“Then Saul, still breathing threats and murder against the disciples of the Lord, went to the high priest” (Acts 9:1).

But God struck him down and called him to the right path. Paul deeply appreciated what God had done in calling him to repentance and granting him forgiveness.

And Paul strongly warned the Corinthians—and us—that we must not continue in sin after we have been forgiven.

“Do you not know that the unrighteous will not inherit the kingdom of God? Do not be deceived. Neither fornicators, nor idolaters, nor adulterers, nor homosexuals, nor sodomites, nor thieves, nor covetous, nor drunkards, nor revilers, nor extortioners will inherit the kingdom of God. And such were some of you. But you were washed, but you were sanctified, but you were justified in the name of the Lord Jesus and by the Spirit of our God” (1 Corinthians 6:9-11).

We can be washed and cleansed, not by our own power, but by the awesome sacrifice that Jesus Christ gave.

The price for sins was paid by the blood of Jesus Christ

Sin is so horrible, so destructive, so evil, God’s perfect justice requires the death penalty to cleanse its stain.

Since we have all sinned (Romans 3:23) and earned that death penalty (6:23), we can be eternally grateful that God in His great mercy has provided a way to pay for that penalty without our eternal death.

But that way required the death of our Creator, King and Savior—Jesus Christ.

How to make scarlet as white as snow

We can be “justified by His blood” (5:9). That means our past sins can be blotted out, cleansed. Figuratively we can be like those in Revelation 7:14 who “washed their robes and made them white in the blood of the Lamb.”

The book of Hebrews explains that the Old Testament sacrificial system purified the flesh as a type of the much greater sacrifice of Christ. Compared to the blood of bulls and goats, “how much more shall the blood of Christ, who through the eternal Spirit offered Himself without spot to God, cleanse your conscience from dead works to serve the living God?” (Hebrews 9:14).

Repentance is not just a one-time emotional act. It is a commitment to always repent of every sin and to strive to stop sinning. God does the cleansing, but the apostle Paul described the attitude and approach God wants to see in each of us as we strive to change and become like Him.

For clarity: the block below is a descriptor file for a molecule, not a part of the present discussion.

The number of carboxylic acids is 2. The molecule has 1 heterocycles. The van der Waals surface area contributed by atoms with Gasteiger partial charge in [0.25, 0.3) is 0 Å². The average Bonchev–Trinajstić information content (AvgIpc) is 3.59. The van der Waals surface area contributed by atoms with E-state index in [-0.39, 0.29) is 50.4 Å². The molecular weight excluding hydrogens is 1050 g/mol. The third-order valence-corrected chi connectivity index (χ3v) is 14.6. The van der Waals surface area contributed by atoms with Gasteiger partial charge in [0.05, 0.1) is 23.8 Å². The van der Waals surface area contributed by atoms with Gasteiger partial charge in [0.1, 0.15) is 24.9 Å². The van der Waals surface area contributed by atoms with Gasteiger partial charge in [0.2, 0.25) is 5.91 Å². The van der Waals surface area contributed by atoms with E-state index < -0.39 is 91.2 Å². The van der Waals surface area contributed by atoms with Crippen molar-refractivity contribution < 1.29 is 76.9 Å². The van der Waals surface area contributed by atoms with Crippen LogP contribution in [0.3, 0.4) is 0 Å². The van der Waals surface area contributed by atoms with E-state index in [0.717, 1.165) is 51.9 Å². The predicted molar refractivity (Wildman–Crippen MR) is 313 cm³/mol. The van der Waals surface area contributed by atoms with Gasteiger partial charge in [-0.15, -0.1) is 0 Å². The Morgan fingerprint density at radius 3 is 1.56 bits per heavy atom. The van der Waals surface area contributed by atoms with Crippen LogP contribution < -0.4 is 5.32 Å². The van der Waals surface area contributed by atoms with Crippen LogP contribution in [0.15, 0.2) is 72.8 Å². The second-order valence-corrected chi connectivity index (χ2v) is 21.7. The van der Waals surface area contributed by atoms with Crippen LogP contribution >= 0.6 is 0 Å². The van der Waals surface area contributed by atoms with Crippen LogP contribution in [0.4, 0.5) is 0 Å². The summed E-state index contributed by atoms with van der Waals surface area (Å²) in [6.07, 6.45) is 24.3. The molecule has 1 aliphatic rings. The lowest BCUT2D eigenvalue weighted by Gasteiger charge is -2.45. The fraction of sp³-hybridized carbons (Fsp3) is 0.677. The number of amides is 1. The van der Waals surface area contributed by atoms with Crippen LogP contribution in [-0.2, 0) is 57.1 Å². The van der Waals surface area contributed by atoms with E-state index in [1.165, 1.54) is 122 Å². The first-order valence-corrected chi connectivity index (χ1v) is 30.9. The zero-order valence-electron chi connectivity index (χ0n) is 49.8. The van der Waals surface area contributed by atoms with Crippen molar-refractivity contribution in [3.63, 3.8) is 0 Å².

“For godly sorrow produces repentance leading to salvation. … What diligence it produced in you, what clearing of yourselves, what indignation, what fear, what vehement desire, what zeal, what vindication! In all things you proved yourselves to be clear in this matter” (2 Corinthians 7:10-11; see a helpful explanation of this passage in our article “Godly Sorrow”).

“If you are willing and obedient”

After offering to cleanse our sins and make them as white as snow, God said, “If you are willing and obedient, you shall eat the good of the land; but if you refuse and rebel, you shall be devoured by the sword” (Isaiah 1:19-20).

God’s way ultimately produces blessings—and eternal life! But if we reject His merciful offer of cleansing, the end result will be curses and eternal death.

We have all sinned, and our sins are as scarlet and crimson to God. It’s as if our hands are covered with blood. We are responsible for the death of our Savior.

But He wants us to repent and change. This is the most important continuing commitment we can make. Study more about what God says about repentance, forgiveness, cleansing and living a life of Christian conversion in our concise free booklet Change Your Life!

About the Author

Mike Bennett

Mike Bennett

Mike Bennett is editorial content manager for the Church of God, a Worldwide Association, in the Dallas, Texas, area. He coordinates the Life, Hope & Truth website, Discern magazine and the Life, Hope & Truth Weekly Newsletter. He is also part of the Personal Correspondence team of ministers who answer questions sent to Life, Hope & Truth.